I had my second baby in September of 2022. I spent my days glued to the couch feeding my baby who struggled to eat and gain weight. My oldest wasn’t even two and had the energy of a Siberian Husky, climbing all over the moving boxes that surrounded us. We’d moved into our home just two weeks before my son was born. My husband was working a very demanding job and could only offer me so much assistance. The boxes remained unpacked. We lived on fast food yet somehow the dishes kept piling up. My patience with my toddler grew thin. Feeding my infant son took up almost all of my time. I couldn’t keep up with everything thrown at me. I was feeling so incompetent as a mother, and those weighing feelings turned into postpartum depression.
I think most parents can agree that at some point in our parental journeys, we have felt inadequate. Maybe your child is exhibiting negative behaviors that you just can’t seem to correct. Or your child is dealing with some emotional struggles and you aren’t sure how to help them. Or maybe you felt like you were doing a great job until a family member, friend, in-law, or even someone on the internet criticized your parenting choices and now you’re questioning everything.
If you’re feeling “less than” as a parent, here are some gospel truths that helped me.
Stop Comparing Yourself to Other Parents
Elder J. Devn Cornish of the Seventy once spoke of comparison and said, “Please, my beloved brothers and sisters, we must stop comparing ourselves to others. We torture ourselves needlessly by competing and comparing. We falsely judge our self-worth by the things we do or don’t have and by the opinions of others. If we must compare, let us compare how we were in the past to how we are today—and even to how we want to be in the future. The only opinion of us that matters is what our Heavenly Father thinks of us. Please sincerely ask Him what He thinks of you. He will love and correct but never discourage us; that is Satan’s trick.”
I spent much of my spare time scrolling on social media, comparing myself to other mothers I saw sharing their lives. I’d ask myself questions like, “This mom has double the kids I do and her house is way cleaner than mine. Why can’t I be like her?” These moms I followed cooked healthier meals, had cleaner houses, and better behaved children, or that is how I perceived them on social media.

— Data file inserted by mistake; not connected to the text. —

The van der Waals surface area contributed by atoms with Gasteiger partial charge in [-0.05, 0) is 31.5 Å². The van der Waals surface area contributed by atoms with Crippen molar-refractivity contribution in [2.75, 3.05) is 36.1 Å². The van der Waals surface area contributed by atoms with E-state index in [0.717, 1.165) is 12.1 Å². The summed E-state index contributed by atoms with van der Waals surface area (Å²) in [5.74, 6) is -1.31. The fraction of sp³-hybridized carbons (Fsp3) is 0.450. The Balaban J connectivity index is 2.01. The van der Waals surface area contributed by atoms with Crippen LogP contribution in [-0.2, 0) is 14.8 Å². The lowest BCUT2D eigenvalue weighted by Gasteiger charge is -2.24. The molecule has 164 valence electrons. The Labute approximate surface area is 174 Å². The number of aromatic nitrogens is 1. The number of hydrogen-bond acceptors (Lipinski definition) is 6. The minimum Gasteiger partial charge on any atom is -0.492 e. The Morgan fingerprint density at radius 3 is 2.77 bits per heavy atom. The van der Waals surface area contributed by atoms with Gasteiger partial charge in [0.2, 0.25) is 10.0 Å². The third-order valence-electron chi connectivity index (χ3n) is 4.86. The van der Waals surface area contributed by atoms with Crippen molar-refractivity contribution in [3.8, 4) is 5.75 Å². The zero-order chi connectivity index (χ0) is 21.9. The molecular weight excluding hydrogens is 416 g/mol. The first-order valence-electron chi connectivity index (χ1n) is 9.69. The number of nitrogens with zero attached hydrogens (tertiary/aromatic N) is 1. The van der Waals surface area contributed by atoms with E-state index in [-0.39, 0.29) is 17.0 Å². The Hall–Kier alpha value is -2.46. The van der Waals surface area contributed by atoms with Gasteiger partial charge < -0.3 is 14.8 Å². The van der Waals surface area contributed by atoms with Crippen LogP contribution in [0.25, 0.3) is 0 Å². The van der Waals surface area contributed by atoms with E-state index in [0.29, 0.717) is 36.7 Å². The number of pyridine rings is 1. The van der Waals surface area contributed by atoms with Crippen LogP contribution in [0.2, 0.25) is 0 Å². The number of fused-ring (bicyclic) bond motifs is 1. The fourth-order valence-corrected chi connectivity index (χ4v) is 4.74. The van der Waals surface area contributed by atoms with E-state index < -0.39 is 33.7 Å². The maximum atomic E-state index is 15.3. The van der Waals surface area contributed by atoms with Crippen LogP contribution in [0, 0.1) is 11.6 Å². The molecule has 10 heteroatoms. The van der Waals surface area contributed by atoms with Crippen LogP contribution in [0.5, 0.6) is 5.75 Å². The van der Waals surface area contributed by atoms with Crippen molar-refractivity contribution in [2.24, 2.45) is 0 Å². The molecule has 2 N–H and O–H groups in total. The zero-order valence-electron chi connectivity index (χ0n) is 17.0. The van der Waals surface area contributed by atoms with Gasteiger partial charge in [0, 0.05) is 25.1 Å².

Comparing myself to other mothers never made me a better mother. It didn’t improve my cooking, my ability to clean my house, or my parenting skills. If anything, it made me more depressed that I wasn’t measuring up and hindered my ability to parent my children. Once I finally realized this, I unfollowed a lot of the moms that I was comparing myself to and set goals that I knew I could accomplish and weren’t based on what other parents were doing. I focused on being better than I was the day before, and that alone increased my self-esteem, and in turn my ability to be the best mother I could be.
Rely on Your Savior to Fill the Gaps
I am so grateful for my Savior Jesus Christ and his atoning sacrifice. The atonement covers every sin, struggle, tragedy, and pain we will ever face—including when we make mistakes as parents. At some point, you won’t have the patience to deal with your tantruming toddler. Your teenager may come to you with a struggle and you’ll say the wrong thing. On a busy day, you’ll accidentally dismiss something your child told you in excitement. As parents, we all mess up. You’ll accidentally hurt your kids, and when your kids hurt, you hurt. How blessed we are to have the atonement! Our Savior’s sacrifice covers these trials too. Pray for comfort and guidance and lean on your Savior in these difficult times.
Elder Neil L. Andersen once said, “… It is my promise to you that increasing your faith in the Lord Jesus Christ will bring you added strength and greater hope. For you, the righteous, the Healer of our souls, in His time and His way, will heal all your wounds.” Do all that you can, and your Savior will do the rest.
Keep Personal Revelation in Your Parenting Toolbox
This one seems really simple, but it is really effective. While your child didn’t come with a manual, we are equipped with the ability to receive personalized help from our Father in Heaven. We know this from James 1:5, “If any of you lack wisdom, let him ask of God, that giveth to all men liberally, and upbraideth not; and it shall be given him.” We are all going to be put in situations with our children where we are clueless about what to do and don’t currently have the wisdom to solve the problem at hand. We can simply ask God and He will tell us what to do.
One thing to consider – if anything, asking God should be our first step in our parenting approach. He is the one person who knows our children even better than we do! He is the one who created them and made them exactly who they are. It only makes sense that we would go to Him first when we don’t know what to do for our children.
Thankfully, the depths of postpartum depression are now in the past for me. I definitely still have days where I could have been a better mother in some regard. But I am grateful for the spiritual tools that I have to help me day to day in this season of life when I am raising my little children.